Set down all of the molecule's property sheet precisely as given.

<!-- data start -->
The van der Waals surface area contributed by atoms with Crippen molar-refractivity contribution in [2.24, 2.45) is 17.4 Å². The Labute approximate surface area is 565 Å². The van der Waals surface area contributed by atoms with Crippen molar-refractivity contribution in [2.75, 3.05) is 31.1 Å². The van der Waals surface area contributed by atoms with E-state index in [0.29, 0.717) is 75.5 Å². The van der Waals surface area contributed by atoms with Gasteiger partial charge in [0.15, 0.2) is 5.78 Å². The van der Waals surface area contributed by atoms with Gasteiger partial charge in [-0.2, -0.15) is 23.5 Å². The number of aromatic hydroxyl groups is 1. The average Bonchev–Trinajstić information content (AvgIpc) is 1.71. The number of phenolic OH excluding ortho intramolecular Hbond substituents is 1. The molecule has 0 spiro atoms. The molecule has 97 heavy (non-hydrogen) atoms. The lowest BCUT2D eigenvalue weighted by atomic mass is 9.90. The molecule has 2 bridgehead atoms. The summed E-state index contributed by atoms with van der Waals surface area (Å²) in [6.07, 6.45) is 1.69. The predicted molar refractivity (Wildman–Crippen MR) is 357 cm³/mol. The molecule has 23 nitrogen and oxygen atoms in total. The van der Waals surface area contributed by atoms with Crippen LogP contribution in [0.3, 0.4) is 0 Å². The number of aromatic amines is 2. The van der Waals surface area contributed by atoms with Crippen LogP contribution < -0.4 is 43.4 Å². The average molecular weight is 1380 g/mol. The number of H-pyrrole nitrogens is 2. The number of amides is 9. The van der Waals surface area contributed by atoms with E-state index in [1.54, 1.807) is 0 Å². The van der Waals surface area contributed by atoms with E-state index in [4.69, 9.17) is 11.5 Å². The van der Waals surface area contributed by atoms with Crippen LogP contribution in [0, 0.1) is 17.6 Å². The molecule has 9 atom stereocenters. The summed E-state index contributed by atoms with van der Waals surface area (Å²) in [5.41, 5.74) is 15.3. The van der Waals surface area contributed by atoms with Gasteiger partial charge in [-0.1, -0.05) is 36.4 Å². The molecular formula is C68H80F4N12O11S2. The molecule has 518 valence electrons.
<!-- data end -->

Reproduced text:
The van der Waals surface area contributed by atoms with Crippen molar-refractivity contribution in [2.24, 2.45) is 17.4 Å². The Labute approximate surface area is 565 Å². The van der Waals surface area contributed by atoms with Crippen molar-refractivity contribution in [2.75, 3.05) is 31.1 Å². The van der Waals surface area contributed by atoms with E-state index in [0.29, 0.717) is 75.5 Å². The van der Waals surface area contributed by atoms with Gasteiger partial charge in [0.15, 0.2) is 5.78 Å². The van der Waals surface area contributed by atoms with Gasteiger partial charge in [-0.2, -0.15) is 23.5 Å². The number of aromatic hydroxyl groups is 1. The average Bonchev–Trinajstić information content (AvgIpc) is 1.71. The number of phenolic OH excluding ortho intramolecular Hbond substituents is 1. The molecule has 0 spiro atoms. The molecule has 97 heavy (non-hydrogen) atoms. The lowest BCUT2D eigenvalue weighted by atomic mass is 9.90. The molecule has 2 bridgehead atoms. The summed E-state index contributed by atoms with van der Waals surface area (Å²) in [6.07, 6.45) is 1.69. The predicted molar refractivity (Wildman–Crippen MR) is 357 cm³/mol. The molecule has 23 nitrogen and oxygen atoms in total. The van der Waals surface area contributed by atoms with Crippen LogP contribution in [0.3, 0.4) is 0 Å². The number of aromatic amines is 2. The van der Waals surface area contributed by atoms with Crippen LogP contribution < -0.4 is 43.4 Å². The average molecular weight is 1380 g/mol. The number of H-pyrrole nitrogens is 2. The number of amides is 9. The van der Waals surface area contributed by atoms with E-state index in [1.54, 1.807) is 0 Å². The van der Waals surface area contributed by atoms with E-state index in [4.69, 9.17) is 11.5 Å². The van der Waals surface area contributed by atoms with Crippen LogP contribution in [0, 0.1) is 17.6 Å². The molecule has 9 atom stereocenters. The summed E-state index contributed by atoms with van der Waals surface area (Å²) in [5.41, 5.74) is 15.3. The van der Waals surface area contributed by atoms with Gasteiger partial charge in [-0.1, -0.05) is 36.4 Å². The molecular formula is C68H80F4N12O11S2. The molecule has 518 valence electrons.